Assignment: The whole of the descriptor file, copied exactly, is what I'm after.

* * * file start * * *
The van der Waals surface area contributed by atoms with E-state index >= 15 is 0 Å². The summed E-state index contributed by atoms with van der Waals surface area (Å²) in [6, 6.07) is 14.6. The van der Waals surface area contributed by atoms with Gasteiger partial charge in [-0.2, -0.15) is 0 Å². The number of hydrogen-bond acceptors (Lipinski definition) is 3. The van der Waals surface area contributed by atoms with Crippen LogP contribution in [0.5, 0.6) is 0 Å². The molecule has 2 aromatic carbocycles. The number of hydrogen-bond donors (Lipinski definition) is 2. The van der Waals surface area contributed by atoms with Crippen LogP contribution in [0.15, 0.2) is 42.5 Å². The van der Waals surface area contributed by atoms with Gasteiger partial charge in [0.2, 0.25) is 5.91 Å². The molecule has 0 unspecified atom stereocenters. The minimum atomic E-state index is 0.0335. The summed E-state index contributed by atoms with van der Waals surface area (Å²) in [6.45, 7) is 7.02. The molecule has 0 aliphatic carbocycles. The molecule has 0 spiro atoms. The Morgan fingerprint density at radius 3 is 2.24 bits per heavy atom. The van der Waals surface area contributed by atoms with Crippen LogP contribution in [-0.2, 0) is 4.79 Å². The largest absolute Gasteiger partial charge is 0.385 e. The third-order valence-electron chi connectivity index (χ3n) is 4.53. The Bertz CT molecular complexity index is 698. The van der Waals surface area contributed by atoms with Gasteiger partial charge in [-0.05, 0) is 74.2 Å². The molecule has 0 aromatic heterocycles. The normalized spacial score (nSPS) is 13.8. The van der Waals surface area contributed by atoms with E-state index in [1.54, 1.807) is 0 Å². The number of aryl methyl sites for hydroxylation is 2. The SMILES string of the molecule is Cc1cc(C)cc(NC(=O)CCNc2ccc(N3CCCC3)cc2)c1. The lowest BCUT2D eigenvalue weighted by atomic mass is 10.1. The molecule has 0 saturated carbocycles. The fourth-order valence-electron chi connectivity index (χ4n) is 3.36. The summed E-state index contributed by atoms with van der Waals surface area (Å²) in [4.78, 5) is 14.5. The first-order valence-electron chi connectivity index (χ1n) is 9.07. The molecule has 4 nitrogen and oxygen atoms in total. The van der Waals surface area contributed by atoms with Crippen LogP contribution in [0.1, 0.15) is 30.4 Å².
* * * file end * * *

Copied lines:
The van der Waals surface area contributed by atoms with E-state index >= 15 is 0 Å². The summed E-state index contributed by atoms with van der Waals surface area (Å²) in [6, 6.07) is 14.6. The van der Waals surface area contributed by atoms with Gasteiger partial charge in [-0.2, -0.15) is 0 Å². The number of hydrogen-bond acceptors (Lipinski definition) is 3. The van der Waals surface area contributed by atoms with Crippen LogP contribution in [0.5, 0.6) is 0 Å². The molecule has 2 aromatic carbocycles. The number of hydrogen-bond donors (Lipinski definition) is 2. The van der Waals surface area contributed by atoms with Crippen LogP contribution in [0.15, 0.2) is 42.5 Å². The van der Waals surface area contributed by atoms with Gasteiger partial charge in [0.2, 0.25) is 5.91 Å². The molecule has 0 unspecified atom stereocenters. The minimum atomic E-state index is 0.0335. The summed E-state index contributed by atoms with van der Waals surface area (Å²) in [6.45, 7) is 7.02. The molecule has 0 aliphatic carbocycles. The molecule has 0 spiro atoms. The Morgan fingerprint density at radius 3 is 2.24 bits per heavy atom. The van der Waals surface area contributed by atoms with Crippen LogP contribution in [-0.2, 0) is 4.79 Å². The largest absolute Gasteiger partial charge is 0.385 e. The third-order valence-electron chi connectivity index (χ3n) is 4.53. The Bertz CT molecular complexity index is 698. The van der Waals surface area contributed by atoms with Gasteiger partial charge in [-0.05, 0) is 74.2 Å². The molecule has 0 aromatic heterocycles. The normalized spacial score (nSPS) is 13.8. The van der Waals surface area contributed by atoms with E-state index in [1.54, 1.807) is 0 Å². The number of aryl methyl sites for hydroxylation is 2. The SMILES string of the molecule is Cc1cc(C)cc(NC(=O)CCNc2ccc(N3CCCC3)cc2)c1. The lowest BCUT2D eigenvalue weighted by atomic mass is 10.1. The molecule has 0 saturated carbocycles. The fourth-order valence-electron chi connectivity index (χ4n) is 3.36. The summed E-state index contributed by atoms with van der Waals surface area (Å²) in [4.78, 5) is 14.5. The first-order valence-electron chi connectivity index (χ1n) is 9.07. The molecule has 4 nitrogen and oxygen atoms in total. The van der Waals surface area contributed by atoms with Crippen LogP contribution in [0.1, 0.15) is 30.4 Å².